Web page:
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Journal American Rhododendron Society

Current Editor:
Dr. Glen Jamieson ars.editor@gmail.com


Volume 36, Number 1
Winter 1982

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Sizzler of '80
Leonard O. Miller, DDS, Grove, Okla.

       Heat is not the only dirty word to rhododendrons and azaleas. It's adjective, hot, is the really dirty word. This aberration of weather keeps the gardener from producing the garden of his or her dreams. It's the spoiler of our joys! The Southwest and particularly Oklahoma suffered in 1980 under the worst hot and dry weather in Oklahoma history. In 1932 similar weather drove Oklahomans to California at a greater rate than the gold rush. Few Okies left Oklahoma in the summer of 1980 because king size mattresses just wouldn't fit on top of Chevettes!
       Northeast Oklahoma had 52 days, mostly continuous, of over 100 degrees. That type of heat puts a drain on city water supplies, lake levels, and water tables. The effect on landscape plants was devastating. 20 year old Norway spruces died, fields of white pines died and poorly planted or watered rhododendrons and azaleas died. In the natural forests old or weak oak, hickory and dogwood trees died. One does not have to cut live trees for firewood anymore because the woods are full of dead ones.
       The effect of such weather on my garden was primarily on my small well that produces 5 gallons per minute and my sleep! I was able to connect to city water only to be rationed so that it couldn't be used for plants. There was insufficient pressure to run a lawn sprinkler from the city water. We watered around the clock from our well. Fortunately, I had moved most of my rhododendrons to a lath house and installed an automatic misting system in the spring. The misting system used little water and was turned on early in the morning when I was not watering other plants. All of the rhododendrons pulled through in great fashion setting some buds on the fifty plants.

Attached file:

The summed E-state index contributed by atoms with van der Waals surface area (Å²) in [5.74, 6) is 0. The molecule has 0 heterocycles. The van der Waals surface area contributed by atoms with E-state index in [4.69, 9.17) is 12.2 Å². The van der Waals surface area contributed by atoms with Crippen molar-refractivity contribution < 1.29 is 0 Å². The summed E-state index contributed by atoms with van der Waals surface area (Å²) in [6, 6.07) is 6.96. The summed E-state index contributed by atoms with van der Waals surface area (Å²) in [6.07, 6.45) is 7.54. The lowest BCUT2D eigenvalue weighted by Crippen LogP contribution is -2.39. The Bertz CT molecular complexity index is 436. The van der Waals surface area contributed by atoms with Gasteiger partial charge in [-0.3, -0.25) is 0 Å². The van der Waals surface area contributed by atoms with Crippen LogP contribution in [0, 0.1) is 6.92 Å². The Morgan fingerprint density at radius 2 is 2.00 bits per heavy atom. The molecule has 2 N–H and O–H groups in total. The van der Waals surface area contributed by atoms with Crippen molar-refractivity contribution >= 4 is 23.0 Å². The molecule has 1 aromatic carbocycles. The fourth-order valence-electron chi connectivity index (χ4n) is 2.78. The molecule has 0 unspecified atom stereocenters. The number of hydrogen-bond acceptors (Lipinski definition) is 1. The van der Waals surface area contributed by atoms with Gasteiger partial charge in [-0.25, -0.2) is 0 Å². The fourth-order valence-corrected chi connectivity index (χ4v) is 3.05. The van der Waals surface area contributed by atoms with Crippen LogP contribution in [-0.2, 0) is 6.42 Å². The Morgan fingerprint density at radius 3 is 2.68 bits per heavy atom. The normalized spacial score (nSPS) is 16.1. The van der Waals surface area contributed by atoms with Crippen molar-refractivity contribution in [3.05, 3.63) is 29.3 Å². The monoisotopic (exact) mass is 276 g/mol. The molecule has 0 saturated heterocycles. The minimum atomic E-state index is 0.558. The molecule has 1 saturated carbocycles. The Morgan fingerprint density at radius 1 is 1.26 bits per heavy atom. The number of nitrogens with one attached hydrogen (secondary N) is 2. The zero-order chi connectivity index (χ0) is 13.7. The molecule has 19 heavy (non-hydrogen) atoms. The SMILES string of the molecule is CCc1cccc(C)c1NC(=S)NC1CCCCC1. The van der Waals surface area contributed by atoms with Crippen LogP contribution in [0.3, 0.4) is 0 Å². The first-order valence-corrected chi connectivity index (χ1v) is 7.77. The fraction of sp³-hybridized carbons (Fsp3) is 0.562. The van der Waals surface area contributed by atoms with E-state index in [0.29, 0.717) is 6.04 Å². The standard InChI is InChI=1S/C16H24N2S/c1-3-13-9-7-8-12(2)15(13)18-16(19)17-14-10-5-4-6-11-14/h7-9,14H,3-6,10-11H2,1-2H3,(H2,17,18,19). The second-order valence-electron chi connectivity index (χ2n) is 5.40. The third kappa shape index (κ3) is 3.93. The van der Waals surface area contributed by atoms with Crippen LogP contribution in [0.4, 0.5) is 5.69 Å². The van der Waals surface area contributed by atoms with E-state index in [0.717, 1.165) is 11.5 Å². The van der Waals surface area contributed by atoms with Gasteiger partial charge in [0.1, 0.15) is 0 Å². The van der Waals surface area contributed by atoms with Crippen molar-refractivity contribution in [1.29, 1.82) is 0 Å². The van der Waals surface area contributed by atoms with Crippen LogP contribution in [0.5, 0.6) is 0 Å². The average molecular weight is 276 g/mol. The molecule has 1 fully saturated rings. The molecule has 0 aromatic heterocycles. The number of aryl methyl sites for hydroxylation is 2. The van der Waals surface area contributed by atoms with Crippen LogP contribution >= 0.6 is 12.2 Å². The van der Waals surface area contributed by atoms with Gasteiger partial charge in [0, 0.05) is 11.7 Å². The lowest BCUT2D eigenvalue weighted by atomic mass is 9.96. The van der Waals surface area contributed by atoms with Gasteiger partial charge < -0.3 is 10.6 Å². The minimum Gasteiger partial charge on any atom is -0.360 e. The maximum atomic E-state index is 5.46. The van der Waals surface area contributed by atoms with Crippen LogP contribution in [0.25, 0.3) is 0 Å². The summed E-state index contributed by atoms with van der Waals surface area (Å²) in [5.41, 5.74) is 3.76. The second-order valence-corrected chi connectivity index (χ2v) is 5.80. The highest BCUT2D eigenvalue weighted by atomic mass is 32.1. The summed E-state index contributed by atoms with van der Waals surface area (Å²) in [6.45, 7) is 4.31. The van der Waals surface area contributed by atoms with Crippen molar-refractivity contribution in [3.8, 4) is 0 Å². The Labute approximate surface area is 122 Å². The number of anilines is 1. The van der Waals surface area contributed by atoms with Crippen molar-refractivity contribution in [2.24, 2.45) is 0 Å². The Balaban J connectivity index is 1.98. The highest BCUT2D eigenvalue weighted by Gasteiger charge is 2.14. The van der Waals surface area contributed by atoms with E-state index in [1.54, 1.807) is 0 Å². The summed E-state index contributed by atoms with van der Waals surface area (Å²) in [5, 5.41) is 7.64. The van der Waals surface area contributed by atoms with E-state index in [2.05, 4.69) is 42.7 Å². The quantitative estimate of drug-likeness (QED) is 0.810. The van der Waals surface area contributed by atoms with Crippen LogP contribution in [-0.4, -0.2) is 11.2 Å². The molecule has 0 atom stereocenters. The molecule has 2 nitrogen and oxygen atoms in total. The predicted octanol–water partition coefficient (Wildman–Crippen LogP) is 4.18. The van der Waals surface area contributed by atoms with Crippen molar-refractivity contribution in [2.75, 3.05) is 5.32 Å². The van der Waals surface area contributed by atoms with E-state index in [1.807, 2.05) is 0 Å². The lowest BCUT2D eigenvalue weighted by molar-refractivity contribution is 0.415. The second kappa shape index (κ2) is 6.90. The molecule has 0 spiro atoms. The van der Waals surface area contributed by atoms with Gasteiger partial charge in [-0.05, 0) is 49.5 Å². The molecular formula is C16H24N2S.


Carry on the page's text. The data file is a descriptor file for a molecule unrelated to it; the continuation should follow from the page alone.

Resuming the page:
The azaleas did not get such close attention. In our home garden we have about 700 azaleas which range from Kurume to Satsuki. The heat was tolerated by the plants but the floral buds did not set unless the plants were watered well. Public gardens in Tulsa and Muskogee all had good blooms because of careful planning of the watering needs of azaleas. These plants are planted in raised beds with large amounts of peat moss.
       The heat of the Southwest is destructive to plants because of the high night time temperatures. It's not unusual for temperatures to stay at 80°F at night.
       The plants that bloomed the best were the Gable azaleas. Most of the others did poorly except for the Kaempferi hybrids, 'Rose Greeley', 'Purple Splendour', 'Rosebud', 'La Roche' and 'Stewartstonian' all did well. We have 120 azalea cultivars. The one Glenn Dale that always stands out is 'Festive'. The native azalea that set bud was austrinum. On my soil azaleas are planted both in the ground and in raised beds. The only difference that I can tell is that the raised bed plantings require more water. The one sure thing I know is that the "Summer of '81" just can't be as hot as the sizzler of '80!


Volume 36, Number 1
Winter 1982

DLA Ejournal Home | JARS Home | Table of Contents for this issue | Search JARS and other ejournals